Response by poster: Just to clarify, this all one school, three different locations. Also, there is no on-campus housing at all. The average student is 31, two-thirds of the student body is part time, and most take classes at night, after work. Most of us are trying to avoid turning a 13-hour day into a 15 hour day by adding an hour to our commute each way.

I am most surprised about General classes, like the two basic math classes that everyone needs. I would think there would be plenty of students for those classes no matter where they are held.
posted by soelo at 3:11 PM on December 3, 2008

To answer your question, each department has an undergraduate vice char who decides what courses should be offered where. You could ask this person to query the registration database for number of students from each campus by time slot over the last few years. If they see time slot X has many students from campus Y, then they'll consider holding a class there & then.

However, this may have the unintended long term consequence of decreasing the average teaching quality received by students on campus Y because the assignment will often pass to instructors not professors, and those students may exhibit less motivation for that subject anyway.
posted by jeffburdges at 3:33 PM on December 3, 2008

Best answer: The reason why Metropolitan State does not offer courses at Minneapolis is for the following reasons besides those listed up stream:

1) MCTC does not like certain lower division courses being taught in competition with their sections;

2) A majority of students do not like paying for the parking ramp at MCTC or downtown;

3) Rooms are allocated per night/per hour(s) chunk/per location/per department and the courses you want may, frankly, not have the room allocations for Minneapolis but have room in either the Midway or St. Paul campus to take place;

4) If it is a technical course that requires a lab there may be more lab space available in either of the St. Paul locations;

5) The MEC building is Metro but that houses the College of Management and if your courses are not under COM then they may not have the space to give nor time slots

These are five reasons off the top of my head.
posted by jadepearl at 3:39 PM on December 3, 2008

I see, you're talking fairly low level courses likely taught by instructors anyway. You could ask the undergrad vice char in the math department. But they might simply not have any instructors willing to teach on your campus, especially if they're trying to help other departments by hiring non-math graduate students as instructors.
posted by jeffburdges at 3:43 PM on December 3, 2008

As far as meeting student needs, the various departments have numbers on how many people have declared particular majors, so they know how many seats they need to offer in which required courses over time. Which professor is stuck with teaching what require courses is a matter of departmental politics, which can be ugly and is almost always baroque. Electives are a different matter entirely, and subject far more to faculty interest/whim. The relevant department administrator then sends a list of courses to the university registrar, who cobbles all of those lists together into a single schedule. This also involves a lot of horse-trading within and among departments to get desirable classrooms and times.

If you're frustrated, there's a distinct possibility that everyone, including the administration, is too, but that the current schedule was the best solution they could come up with given their own constraints. So by all means, complain to someone, but understand that odds are pretty good that someone with more clout than you probably already asked for whatever change you'd like to see.

It sounds like you're in a largely non-traditional program. Two things here. First, non-traditional programs pretty much always get last priority after all the traditional programs have expired. But second, because you're looking at mostly evening classes, the number of available timeslots is already significantly reduced. So the flexibility available to the university is probably pretty constrained.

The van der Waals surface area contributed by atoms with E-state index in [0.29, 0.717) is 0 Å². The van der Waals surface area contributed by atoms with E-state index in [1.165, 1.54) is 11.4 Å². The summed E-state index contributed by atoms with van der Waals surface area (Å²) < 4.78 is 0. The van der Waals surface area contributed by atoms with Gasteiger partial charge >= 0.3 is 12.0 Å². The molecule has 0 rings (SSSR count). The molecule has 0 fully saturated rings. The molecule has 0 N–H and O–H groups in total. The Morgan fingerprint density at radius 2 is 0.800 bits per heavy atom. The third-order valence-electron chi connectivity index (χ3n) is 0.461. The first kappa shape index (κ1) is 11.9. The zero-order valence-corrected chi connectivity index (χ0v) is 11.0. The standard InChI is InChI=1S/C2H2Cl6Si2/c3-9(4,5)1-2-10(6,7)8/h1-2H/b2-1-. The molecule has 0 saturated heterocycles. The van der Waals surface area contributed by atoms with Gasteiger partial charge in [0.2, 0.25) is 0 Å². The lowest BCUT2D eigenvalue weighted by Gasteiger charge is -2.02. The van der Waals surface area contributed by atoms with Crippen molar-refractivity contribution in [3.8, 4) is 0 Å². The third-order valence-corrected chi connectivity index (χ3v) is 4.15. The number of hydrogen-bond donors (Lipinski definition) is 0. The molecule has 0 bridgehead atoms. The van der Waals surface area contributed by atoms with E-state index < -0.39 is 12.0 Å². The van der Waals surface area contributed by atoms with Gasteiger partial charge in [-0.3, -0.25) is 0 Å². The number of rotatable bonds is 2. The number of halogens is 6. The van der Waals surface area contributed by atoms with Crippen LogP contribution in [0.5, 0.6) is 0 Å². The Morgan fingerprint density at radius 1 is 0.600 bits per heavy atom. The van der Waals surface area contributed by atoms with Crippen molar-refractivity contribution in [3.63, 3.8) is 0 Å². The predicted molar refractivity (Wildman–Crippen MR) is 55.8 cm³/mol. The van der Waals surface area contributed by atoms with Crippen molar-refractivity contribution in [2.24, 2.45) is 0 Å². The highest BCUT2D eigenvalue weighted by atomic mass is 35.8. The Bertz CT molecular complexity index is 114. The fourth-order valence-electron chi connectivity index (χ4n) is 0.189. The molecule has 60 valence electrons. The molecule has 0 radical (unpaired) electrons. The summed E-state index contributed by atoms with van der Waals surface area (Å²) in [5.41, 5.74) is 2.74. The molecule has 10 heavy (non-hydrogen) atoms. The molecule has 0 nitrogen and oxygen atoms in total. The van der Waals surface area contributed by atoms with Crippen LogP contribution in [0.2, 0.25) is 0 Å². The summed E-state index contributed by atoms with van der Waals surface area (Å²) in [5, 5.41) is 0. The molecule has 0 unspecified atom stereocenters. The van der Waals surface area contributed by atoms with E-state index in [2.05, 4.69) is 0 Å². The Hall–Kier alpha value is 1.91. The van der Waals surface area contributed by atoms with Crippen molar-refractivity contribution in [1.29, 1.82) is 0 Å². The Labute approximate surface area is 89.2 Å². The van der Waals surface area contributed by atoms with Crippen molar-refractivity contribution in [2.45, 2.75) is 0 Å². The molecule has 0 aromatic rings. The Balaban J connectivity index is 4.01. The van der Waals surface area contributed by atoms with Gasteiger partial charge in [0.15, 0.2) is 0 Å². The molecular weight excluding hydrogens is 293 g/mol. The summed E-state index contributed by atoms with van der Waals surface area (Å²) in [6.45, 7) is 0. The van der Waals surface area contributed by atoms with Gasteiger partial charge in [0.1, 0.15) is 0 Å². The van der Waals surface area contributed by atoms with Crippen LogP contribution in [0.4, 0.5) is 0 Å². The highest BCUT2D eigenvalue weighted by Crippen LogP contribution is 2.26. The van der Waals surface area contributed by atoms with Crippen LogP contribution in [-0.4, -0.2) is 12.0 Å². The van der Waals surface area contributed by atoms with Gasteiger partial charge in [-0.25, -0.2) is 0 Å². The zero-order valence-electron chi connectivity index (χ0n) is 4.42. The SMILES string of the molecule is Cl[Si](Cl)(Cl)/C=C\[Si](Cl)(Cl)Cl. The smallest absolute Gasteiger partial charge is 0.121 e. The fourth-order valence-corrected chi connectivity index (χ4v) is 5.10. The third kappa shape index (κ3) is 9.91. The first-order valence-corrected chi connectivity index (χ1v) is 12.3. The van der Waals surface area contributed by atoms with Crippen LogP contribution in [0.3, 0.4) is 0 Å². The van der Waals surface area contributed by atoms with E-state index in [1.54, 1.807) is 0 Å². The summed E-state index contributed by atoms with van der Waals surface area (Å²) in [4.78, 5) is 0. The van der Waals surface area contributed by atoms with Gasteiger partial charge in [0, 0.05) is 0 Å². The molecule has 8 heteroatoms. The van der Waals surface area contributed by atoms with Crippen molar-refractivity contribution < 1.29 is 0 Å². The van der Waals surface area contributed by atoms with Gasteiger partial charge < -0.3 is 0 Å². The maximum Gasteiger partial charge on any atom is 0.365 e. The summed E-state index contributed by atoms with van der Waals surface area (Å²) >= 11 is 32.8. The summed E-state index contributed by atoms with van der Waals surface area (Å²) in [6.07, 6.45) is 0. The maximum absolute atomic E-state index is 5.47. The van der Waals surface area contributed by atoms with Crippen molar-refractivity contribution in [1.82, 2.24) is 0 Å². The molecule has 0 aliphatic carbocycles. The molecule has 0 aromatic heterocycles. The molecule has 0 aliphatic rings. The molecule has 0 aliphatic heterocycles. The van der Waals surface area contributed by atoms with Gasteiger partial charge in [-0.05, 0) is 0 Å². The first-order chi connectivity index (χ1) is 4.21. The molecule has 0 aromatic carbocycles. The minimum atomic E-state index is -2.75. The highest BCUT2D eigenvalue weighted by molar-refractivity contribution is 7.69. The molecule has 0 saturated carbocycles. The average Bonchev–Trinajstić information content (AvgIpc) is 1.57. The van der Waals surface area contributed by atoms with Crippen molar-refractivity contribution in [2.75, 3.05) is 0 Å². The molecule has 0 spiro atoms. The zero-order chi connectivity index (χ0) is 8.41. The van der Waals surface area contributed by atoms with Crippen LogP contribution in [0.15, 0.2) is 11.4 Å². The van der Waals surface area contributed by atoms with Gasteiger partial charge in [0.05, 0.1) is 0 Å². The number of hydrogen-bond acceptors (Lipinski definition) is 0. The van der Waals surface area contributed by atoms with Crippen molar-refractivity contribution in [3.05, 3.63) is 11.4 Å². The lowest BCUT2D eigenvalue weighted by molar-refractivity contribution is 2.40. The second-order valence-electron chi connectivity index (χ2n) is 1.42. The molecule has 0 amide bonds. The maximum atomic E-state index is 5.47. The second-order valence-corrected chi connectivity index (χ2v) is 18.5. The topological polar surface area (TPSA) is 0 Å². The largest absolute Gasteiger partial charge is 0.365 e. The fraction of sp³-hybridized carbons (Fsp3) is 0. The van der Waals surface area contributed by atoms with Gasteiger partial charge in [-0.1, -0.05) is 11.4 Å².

On the other hand, universities often have people in non-faculty positions who would have been fired decades ago for sheer incompetence were they employed by a normal business, so it's also entirely possible that a simple, polite complaint to a person in authority can get something fixed.
posted by valkyryn at 3:46 PM on December 3, 2008

At the major state university where I was a departmental academic advisor responsible for scheduling classes, we entered our class data into a system run by the registrar's office. This system then generated classroom assignments across a very large campus; graduate and upper-level undergraduate classes tended to be close to the department's home building on the assumption that senior faculty would be teaching those classes and either didn't want to (or physically were unable to) hike across campus. The things our grad students and adjuncts taught - general courses and the lowest department-specific courses - could be, and were, scheduled anywhere there was room for a 35-person class or a 140-person class. It was tremendously difficult to shift rooms, since teaching space is almost always filled to capacity during peak hours, and in the evenings there are safety considerations along with the desire to light/heat/cool as few buildings as possible. There are also disability issues, as in "I have a student this term who is in a wheelchair and you have scheduled me on the fourth floor of a building without a ramp."

On our campus, there was a very senior person in the registrar's office who was in charge of this process; the departments could make requests but I can only remember one or two times when I was successful. (The asshole faculty member who knew of his room assignment in April for a September class, and yet did not bother to tell me he didn't like it until September? He was not one of the successful ones.)
posted by catlet at 4:06 PM on December 3, 2008

Best answer: I'd say ask the administrative staff about scheduling. Teachers usually show up where they're told, much as students do; senior members might get "better" courses, as in more interesting ones, but the specific campus / building / room is part of an admin puzzle.

Who puts out the course catalog for your university? The registrar's office is typically the clearing house for this kind of data. They should therefore be able to give you better clues as to how the process works. The other route would be to ask department chairs. They are the ones who usually run interference with the university administration on behalf of their teachers.